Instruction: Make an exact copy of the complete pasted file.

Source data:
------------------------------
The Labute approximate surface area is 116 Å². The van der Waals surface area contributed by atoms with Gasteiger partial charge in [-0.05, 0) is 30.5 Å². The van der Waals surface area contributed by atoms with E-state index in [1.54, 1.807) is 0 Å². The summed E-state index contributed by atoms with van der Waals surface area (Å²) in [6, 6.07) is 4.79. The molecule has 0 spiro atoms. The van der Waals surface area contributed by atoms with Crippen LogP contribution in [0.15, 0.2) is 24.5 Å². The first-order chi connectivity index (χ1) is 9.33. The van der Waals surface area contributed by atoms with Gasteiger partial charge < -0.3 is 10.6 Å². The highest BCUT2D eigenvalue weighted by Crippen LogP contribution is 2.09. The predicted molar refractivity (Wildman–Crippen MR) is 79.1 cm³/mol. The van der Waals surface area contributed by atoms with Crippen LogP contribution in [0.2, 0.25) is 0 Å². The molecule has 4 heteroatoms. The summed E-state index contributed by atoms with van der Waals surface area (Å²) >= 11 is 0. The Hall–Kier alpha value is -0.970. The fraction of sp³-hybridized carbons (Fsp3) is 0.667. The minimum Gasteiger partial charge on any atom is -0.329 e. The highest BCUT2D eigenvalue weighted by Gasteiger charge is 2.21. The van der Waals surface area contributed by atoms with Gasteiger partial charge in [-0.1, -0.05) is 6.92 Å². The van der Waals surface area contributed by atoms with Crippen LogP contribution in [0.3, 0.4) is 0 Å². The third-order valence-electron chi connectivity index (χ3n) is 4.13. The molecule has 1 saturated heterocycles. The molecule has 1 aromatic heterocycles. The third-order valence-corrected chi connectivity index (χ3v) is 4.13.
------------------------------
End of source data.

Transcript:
The Labute approximate surface area is 116 Å². The van der Waals surface area contributed by atoms with Gasteiger partial charge in [-0.05, 0) is 30.5 Å². The van der Waals surface area contributed by atoms with E-state index in [1.54, 1.807) is 0 Å². The summed E-state index contributed by atoms with van der Waals surface area (Å²) in [6, 6.07) is 4.79. The molecule has 0 spiro atoms. The van der Waals surface area contributed by atoms with Crippen LogP contribution in [0.15, 0.2) is 24.5 Å². The first-order chi connectivity index (χ1) is 9.33. The van der Waals surface area contributed by atoms with Gasteiger partial charge < -0.3 is 10.6 Å². The highest BCUT2D eigenvalue weighted by Crippen LogP contribution is 2.09. The predicted molar refractivity (Wildman–Crippen MR) is 79.1 cm³/mol. The van der Waals surface area contributed by atoms with Crippen LogP contribution in [0.2, 0.25) is 0 Å². The molecule has 4 heteroatoms. The summed E-state index contributed by atoms with van der Waals surface area (Å²) >= 11 is 0. The Hall–Kier alpha value is -0.970. The fraction of sp³-hybridized carbons (Fsp3) is 0.667. The minimum Gasteiger partial charge on any atom is -0.329 e. The highest BCUT2D eigenvalue weighted by Gasteiger charge is 2.21. The van der Waals surface area contributed by atoms with Gasteiger partial charge in [-0.1, -0.05) is 6.92 Å². The van der Waals surface area contributed by atoms with Crippen LogP contribution in [0.3, 0.4) is 0 Å². The third-order valence-electron chi connectivity index (χ3n) is 4.13. The molecule has 1 saturated heterocycles. The molecule has 1 aromatic heterocycles. The third-order valence-corrected chi connectivity index (χ3v) is 4.13.